London and Edinburgh might lead as the United Kingdom’s most popular cities for tourists, but Glasgow, as the biggest city in Scotland and third largest in the UK, offers a contemporary vibe and vibrant culture that will leave you wondering why it isn’t featured higher on the must-visit list.
Scotland is as popular a destination as ever, and while visiting the UK may have gotten cheaper for international visitors, thanks to a drop in the pound, it can still be on the expensive side of European travel.
Luckily, adding a visit to Glasgow to your Scotland itinerary doesn’t have to put a huge dent in your budget!
After a recent visit, I was hugely impressed by all the free things to do in Glasgow, so there’s no real excuse not to step away from the delights of Edinburgh and experience the diversity of another Scottish city before you head to the highlands, or on your way back.
21 Free Things to Do in Glasgow
1. Kelvingrove Art Gallery & Museum
As far as museums go, this has to be one of the best, and easily the first thing I thought of for a list of free things to do in Glasgow. It’s been welcoming guests since 1901, and is something you shouldn’t miss!
Kelvingrove is arguably the best museum in Scotland, housing huge displays of art, natural history exhibits, and historical archaeological objects from around the world and right here in Scotland. It’s a space that showcases the history of real people.
The building itself is a masterpiece, built in a mixture of styles but most closely resembling Spanish Baroque. There’s an abounding rumour that it was built the wrong way around due to the back of the building facing the main street where most people enter, but it was built to face Kelvingrove Park.
You could easily spend an entire morning or afternoon here and still feel like there’s more to explore!
2. Kelvingrove Park
While you’re in the area, you might as well visit Kelvingrove Park as well.
Glasgow is actually located on two rivers, the River Clyde and the River Kelvin, which runs through here. Kelvingrove Park is an example of a classical designed Victorian Park, with plenty of riverside trails and grassy areas.
Its location close to the University of Glasgow makes it popular with students, and on sunny days they’ll be out in abundance.
3. Explore the West End
The West End of Glasgow offers a myriad of cultural institutions like the Kelvingrove and the University of Glasgow, but it’s also a spot to browse vintage and antique shops and find plenty of great eateries and bars.
Make sure you wander through here to really get a feel for the hip side of Glasgow!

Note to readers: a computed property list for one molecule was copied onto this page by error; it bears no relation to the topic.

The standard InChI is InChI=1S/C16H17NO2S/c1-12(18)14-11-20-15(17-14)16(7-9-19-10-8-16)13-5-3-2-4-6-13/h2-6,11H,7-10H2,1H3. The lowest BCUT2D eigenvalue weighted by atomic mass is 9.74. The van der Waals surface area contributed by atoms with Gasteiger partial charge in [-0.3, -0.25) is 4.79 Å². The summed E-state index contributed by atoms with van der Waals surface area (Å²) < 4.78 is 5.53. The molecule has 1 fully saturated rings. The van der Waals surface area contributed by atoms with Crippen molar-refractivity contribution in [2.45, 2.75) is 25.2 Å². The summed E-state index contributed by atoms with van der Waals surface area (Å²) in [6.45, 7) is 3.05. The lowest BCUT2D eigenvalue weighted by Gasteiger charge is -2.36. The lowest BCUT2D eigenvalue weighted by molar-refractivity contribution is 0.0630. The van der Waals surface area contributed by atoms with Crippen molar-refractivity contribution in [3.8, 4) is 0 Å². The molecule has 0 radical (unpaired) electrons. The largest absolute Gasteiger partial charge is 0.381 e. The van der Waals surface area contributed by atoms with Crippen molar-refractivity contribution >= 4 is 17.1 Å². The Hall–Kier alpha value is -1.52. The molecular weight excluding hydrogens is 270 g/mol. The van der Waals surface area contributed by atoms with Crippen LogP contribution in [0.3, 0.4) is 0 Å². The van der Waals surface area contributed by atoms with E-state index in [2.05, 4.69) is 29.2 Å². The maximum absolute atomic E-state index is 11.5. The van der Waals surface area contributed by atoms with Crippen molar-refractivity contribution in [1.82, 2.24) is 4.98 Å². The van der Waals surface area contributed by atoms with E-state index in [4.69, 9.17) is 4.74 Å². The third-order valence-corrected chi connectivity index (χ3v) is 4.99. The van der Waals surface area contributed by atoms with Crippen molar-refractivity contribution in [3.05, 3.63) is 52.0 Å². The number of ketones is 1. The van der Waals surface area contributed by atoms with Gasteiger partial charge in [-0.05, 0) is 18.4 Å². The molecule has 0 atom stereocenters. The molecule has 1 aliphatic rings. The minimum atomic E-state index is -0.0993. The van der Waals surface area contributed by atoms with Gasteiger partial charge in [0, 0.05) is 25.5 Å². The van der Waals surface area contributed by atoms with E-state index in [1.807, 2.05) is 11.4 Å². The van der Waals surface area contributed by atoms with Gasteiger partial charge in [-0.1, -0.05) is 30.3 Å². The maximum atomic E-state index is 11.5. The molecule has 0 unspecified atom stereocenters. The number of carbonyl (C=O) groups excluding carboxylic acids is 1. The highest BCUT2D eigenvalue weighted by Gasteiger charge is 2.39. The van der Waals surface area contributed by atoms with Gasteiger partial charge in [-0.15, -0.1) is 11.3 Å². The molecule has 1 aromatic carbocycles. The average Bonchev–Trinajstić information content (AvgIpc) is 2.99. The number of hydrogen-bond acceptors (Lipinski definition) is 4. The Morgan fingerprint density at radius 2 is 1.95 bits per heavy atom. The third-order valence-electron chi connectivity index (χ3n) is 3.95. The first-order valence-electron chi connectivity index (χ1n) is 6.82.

Hidden behind Argyle Street, you’ll also find the aptly named Hidden Lane. It contains over 100 studios used by designers, craftspeople, musicians, writers, and just about everyone else you can think of in the creative industries, all with amazing stories.
The colourful houses and cobbled lane are certainly not what you would expect to find here!
4. The University of Glasgow & the Hunterian Museum
The University of Glasgow itself is worth a wander around if you’ve ever wondered what it might feel like to study somewhere that looks a bit like it came from the pages of a Harry Potter novel.
Within the grounds, you’ll also find the Hunterian Museum, which is Scotland’s oldest public museum. It includes a huge collection of items from fossils and ancient artefacts to an anatomy museum (maybe not for the faint of heart), and an art gallery with a large Mackintosh Collection, a Glaswegian architect, and artist.
5. The Lighthouse
In the centre of Glasgow, down a blink-and-you’ll-miss-it alleyway off Buchanan Street is the Lighthouse.
If, like me, you have never heard of him before, then this is the perfect place to learn a bit more about Charles Rennie Mackintosh and his legacy in Glasgow.
Not to be confused with the OTHER Charles Macintosh of Glasgow, who invented the waterproof coat, Charles Rennie Mackintosh was an architect and artist who was influential in European design.
He developed a distinctive style that merged Japanese influences and traditional Scottish architecture and stretched so far as to what sort of cutlery would be used within the building he was designing.
The furniture he designed was very unique and now easily identifiable. Later in life, he focused mostly on watercolour painting.